Setting the pickups too high doesn't further this cause. In fact, when Fender-style single-coil pickups are too close to the strings, the pole pieces—which are cylindrical magnets—will pull the strings out of tune, causing intonation problems and reducing sustain. If the pole pieces are high enough, they can actually collide with the strings, especially when you play open chords. When a pickup is too close to the strings, its output signal can be too hot and overload the preamp stage in your amplifier.
Yet when the pickups are set too far away from the strings, the result is a weak signal. This will cause the guitar to sound thinner and brighter than normal.
Furthermore, when the pickups aren't balanced correctly from the 1st to the 6th string, the result is uneven volume as you move from the treble to the bass strings. Fortunately, we can prevent all these problems. The tables in Fig. 1 show the measurements I use for each pickup on a Strat and Tele.
Using a Phillips head screwdriver, raise or lower the pickup by turning the adjustment screws located on either side of the pickup. (Some single-coils use slot-head screws, in which case you'll need a straight screwdriver.) Make small adjustments and go slowly. After each adjustment, again hold down the 1st and 6th strings at the last fret and take new measurements. Repeat this process for each pickup until it matches the corresponding specs in the tables.
Tip: Running out of screw length before you're done adjusting the pickups is one of the "little surprises" that can occur when altering pickup height. If this happens, remove the pickguard and replace the screws with longer ones.
Step 4: Testing—1, 2.
After you adjust the pickups to spec, it's time for the final test, which is to plug into your amp and play. So you can hear the full range of your pickups, don't stand too close to your amp. Instead, move back a good 10 feet or more.
Be sure to test the pickups with the guitar's volume wide open. Listen carefully to the balance between bass and treble strings, and switch between all the positions on your pickup selector. The goal is to hear equal volume from each pickup, even though the tone will change dramatically from pickup to pickup.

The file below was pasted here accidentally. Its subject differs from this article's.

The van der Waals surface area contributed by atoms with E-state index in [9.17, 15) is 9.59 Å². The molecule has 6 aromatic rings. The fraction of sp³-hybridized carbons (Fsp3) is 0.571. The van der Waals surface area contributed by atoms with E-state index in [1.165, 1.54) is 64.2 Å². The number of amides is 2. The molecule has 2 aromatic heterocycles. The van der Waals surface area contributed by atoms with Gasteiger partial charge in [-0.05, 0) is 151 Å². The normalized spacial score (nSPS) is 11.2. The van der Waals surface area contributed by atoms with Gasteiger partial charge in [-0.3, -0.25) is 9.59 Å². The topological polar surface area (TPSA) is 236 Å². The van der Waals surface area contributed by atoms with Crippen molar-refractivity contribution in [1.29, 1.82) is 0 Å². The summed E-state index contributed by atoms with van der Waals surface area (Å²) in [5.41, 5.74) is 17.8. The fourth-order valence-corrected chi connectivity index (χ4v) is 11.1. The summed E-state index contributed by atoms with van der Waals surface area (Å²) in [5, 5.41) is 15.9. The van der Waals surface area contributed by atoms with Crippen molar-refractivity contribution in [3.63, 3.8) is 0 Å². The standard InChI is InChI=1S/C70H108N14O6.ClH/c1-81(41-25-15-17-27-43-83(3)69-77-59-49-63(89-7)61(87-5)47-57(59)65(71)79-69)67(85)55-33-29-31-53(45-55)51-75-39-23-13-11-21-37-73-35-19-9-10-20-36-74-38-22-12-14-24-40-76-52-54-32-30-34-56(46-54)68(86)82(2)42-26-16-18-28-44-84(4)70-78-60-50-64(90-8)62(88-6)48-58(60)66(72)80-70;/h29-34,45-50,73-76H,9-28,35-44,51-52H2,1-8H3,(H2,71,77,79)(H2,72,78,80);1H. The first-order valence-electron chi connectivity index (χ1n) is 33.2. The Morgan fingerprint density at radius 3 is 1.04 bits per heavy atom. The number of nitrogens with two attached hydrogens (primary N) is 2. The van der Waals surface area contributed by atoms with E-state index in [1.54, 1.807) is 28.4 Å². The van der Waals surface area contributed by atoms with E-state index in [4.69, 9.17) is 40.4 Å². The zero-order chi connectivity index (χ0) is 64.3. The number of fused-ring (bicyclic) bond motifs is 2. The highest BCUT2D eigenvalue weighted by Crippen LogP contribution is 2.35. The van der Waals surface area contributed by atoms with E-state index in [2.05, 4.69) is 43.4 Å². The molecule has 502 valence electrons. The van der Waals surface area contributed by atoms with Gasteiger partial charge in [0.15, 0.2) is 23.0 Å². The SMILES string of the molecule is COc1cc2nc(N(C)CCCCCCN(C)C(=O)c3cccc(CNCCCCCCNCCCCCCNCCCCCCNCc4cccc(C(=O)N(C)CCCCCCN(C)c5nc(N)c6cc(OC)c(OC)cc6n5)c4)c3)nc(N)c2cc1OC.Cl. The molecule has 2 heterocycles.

These measurements are a base point to start from, though I wouldn't recommend adjusting the pickups any higher. If the pickups sound unbalanced after you've set them to these specs, lower the louder pickup to reduce its output instead of raising the quieter one. A quarter turn can make an audible difference, so listen carefully, and be patient.
By following this relatively simple procedure, you'll probably discover that the dynamics, sustain, clarity, and stringto- string balance will have improved on your Strat or Tele. Next month, we'll tackle another DIY project, so stay tuned.
Here, ace Nashville repairman John LeVan walks you step-by-step through the setup process and shows you how to make your Strat play like a dream and ring like a bell.
Recently, one of my clients brought in an American-made 1990 Fender Strat hot-rodded with a custom pickguard, Fender-branded Schaller locking tuners, a set of Lindy Fralin single-coils, and a passive, 16-step ToneStyler tone pot. It was a workhorse guitar—and it was in desperate need of a custom setup.
Most guitars come from the store with a generic factory setup. Many players are satisfied with this, but the key to having a great guitar is to personalize the setup for your specific needs. This includes a number of details, including optimizing the instrument for your preferred string gauges, tweaking the action for your fretting and picking style, and if the guitar has a tremolo system, getting it to respond correctly to your wang-bar technique.
Strats can be tricky to set up, because many of the adjustments are interactive. In other words, when you change one element, it can affect others. In large part, this is due to the tremolo system. The trick is to approach the steps in a logical sequence, and in this article I'll explain exactly how to do this. Although your string gauges, action, and trem response may differ from those described here, the step-by-step process and the tools and techniques apply to virtually all Strat-style guitars equipped with a standard, nonlocking tremolo system and three single-coils.
So settle in for a good read as I take you through the process of setting up a Strat to play like a dream—your dream.
Structurally, the Corona-built Strat on my bench was in excellent condition, but my client had several special requests. First, he wanted to tune the guitar down a whole-step. Low to high, that's D–G–C–F–A–D. [This is often referred to as "D standard."]
To accommodate this dropped tuning, the owner specified a hybrid string set gauged .012, .016, .019, .032, .044, and .056. As with a typical .010 set, the bottom three strings are wound and the top three are plain. He arrived at these particular gauges by studying Ernie Ball, D'Addario, and GHS sets that were either considered jazz medium gauge or designed for dropped tunings. So, if you're considering tuning one of your solidbody electrics to D standard, these gauges are a good starting point.
He also asked for a floating tremolo, meaning he wanted to lower and raise the pitch of his strings to add gentle vibrato to chords, intervals, and single notes. He wasn't concerned about raising the pitch any more than, say, a quarter-tone—just enough to create a "shimmer." But in his initial attempts to set up this guitar himself, he ran into tuning issues caused by the trem not returning to pitch. As we'll discover in a moment, there was a reason for this. Fortunately, I was able to fix the problem, but it required some ingenuity.